‘An unbelievably romantic prize with beautiful colours’ [‘ett otroligt romantiskt pris med vackra färger’] — that’s how an inorganic chemist at the University of Gothenburg characterizes today’s news about the Nobel prize in chemistry.

I’m not sure I understand what he means by ‘romantic’. I would rather call it a ‘medical’ prize in disguise, like most chemical Nobel prizes these days. Because the green fluoresent protein (GFP) and other GFP-like proteins in a variety of fluorescent colours are widely used in basic and clinical medical research.

(glial cells expressing GFP among red neurons: credit: RICCARDO CASSIANI-INGONI / SCIENCE PHOTO LIBRARY)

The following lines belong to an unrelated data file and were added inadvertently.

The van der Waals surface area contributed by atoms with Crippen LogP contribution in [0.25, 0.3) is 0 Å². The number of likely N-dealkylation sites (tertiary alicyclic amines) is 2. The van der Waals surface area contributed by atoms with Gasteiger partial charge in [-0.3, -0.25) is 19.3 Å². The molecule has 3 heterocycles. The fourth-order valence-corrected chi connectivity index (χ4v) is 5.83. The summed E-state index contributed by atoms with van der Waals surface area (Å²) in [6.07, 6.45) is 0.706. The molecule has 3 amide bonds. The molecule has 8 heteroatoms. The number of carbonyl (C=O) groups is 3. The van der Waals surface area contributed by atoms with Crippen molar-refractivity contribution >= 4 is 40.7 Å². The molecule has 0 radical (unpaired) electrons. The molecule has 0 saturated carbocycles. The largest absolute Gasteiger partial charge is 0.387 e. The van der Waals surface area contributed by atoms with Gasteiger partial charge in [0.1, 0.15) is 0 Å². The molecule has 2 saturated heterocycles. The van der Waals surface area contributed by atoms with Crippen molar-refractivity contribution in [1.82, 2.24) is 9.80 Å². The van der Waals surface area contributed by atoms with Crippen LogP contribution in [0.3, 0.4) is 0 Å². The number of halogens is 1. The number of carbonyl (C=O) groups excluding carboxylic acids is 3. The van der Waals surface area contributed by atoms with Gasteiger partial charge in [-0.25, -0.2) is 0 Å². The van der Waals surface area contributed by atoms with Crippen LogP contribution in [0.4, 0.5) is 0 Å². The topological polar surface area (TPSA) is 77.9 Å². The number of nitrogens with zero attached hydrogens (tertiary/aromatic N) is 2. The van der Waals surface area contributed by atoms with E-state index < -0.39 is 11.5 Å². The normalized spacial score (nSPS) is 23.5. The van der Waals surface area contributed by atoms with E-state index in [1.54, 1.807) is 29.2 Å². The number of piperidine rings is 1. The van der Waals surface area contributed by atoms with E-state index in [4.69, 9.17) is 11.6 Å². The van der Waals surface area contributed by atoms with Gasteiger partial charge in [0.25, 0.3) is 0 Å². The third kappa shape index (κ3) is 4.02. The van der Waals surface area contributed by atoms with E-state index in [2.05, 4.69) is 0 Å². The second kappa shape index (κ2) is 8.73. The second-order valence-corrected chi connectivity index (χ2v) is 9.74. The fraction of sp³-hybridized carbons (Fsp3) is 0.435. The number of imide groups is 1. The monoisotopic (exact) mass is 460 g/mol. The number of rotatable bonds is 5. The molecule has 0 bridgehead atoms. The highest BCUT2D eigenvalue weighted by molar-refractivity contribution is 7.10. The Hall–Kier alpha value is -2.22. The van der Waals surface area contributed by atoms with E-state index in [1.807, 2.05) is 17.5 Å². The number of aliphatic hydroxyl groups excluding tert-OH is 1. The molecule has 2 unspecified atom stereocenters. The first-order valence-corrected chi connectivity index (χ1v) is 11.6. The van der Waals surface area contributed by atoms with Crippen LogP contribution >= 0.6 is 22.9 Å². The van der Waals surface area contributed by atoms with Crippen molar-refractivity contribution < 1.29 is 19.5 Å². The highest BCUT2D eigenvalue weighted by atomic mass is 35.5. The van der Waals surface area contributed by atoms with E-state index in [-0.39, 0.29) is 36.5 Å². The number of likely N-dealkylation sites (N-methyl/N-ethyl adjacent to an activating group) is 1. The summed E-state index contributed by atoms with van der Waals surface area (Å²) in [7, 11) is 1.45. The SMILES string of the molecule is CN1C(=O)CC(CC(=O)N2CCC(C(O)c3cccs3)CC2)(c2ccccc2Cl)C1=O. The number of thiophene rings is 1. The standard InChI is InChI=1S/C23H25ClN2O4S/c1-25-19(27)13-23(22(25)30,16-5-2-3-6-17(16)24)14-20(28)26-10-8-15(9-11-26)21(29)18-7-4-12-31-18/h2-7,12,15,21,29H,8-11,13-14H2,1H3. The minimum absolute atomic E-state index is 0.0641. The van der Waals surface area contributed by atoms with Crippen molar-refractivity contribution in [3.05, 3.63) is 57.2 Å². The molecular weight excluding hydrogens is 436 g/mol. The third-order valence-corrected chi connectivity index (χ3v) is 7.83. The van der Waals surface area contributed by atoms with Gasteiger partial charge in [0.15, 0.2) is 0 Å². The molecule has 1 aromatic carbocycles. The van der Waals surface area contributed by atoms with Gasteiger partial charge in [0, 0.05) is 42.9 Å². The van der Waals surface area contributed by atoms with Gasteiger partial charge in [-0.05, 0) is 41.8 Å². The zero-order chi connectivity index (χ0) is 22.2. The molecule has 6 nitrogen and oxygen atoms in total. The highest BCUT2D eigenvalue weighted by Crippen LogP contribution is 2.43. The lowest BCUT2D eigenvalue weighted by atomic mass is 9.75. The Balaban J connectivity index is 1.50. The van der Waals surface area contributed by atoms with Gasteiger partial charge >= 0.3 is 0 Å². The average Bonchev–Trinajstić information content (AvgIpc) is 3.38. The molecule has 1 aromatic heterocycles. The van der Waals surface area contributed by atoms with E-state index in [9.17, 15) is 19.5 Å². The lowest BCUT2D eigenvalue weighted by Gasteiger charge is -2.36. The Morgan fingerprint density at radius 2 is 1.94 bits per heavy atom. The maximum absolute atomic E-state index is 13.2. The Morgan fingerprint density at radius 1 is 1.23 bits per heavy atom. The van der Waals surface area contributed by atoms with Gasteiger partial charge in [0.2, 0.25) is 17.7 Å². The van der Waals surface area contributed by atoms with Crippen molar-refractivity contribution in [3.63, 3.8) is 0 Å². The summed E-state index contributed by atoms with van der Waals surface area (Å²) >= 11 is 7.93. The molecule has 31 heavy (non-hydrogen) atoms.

And the colours are beautiful indeed. They’ve been a standard illustration theme on bioscience journal covers for years now.

The press release and the excellent scientific background information material contains all that needs to be said about the importance of GFP and GFP-ish proteins at the moment (historians of contemporary biomedical sciences will undoubtedly add more later).

Just a couple of more images. First the playful signature of the Tsien lab webpage painted with different GFP and GFP-like proteins.

And then the so far best publicly known GFP art work — Eduardo Kac’s ‘GFP Bunny’ (2000). Not great art perhaps, but a creative use of one of the most displayable chemical Nobel prizes in many years.

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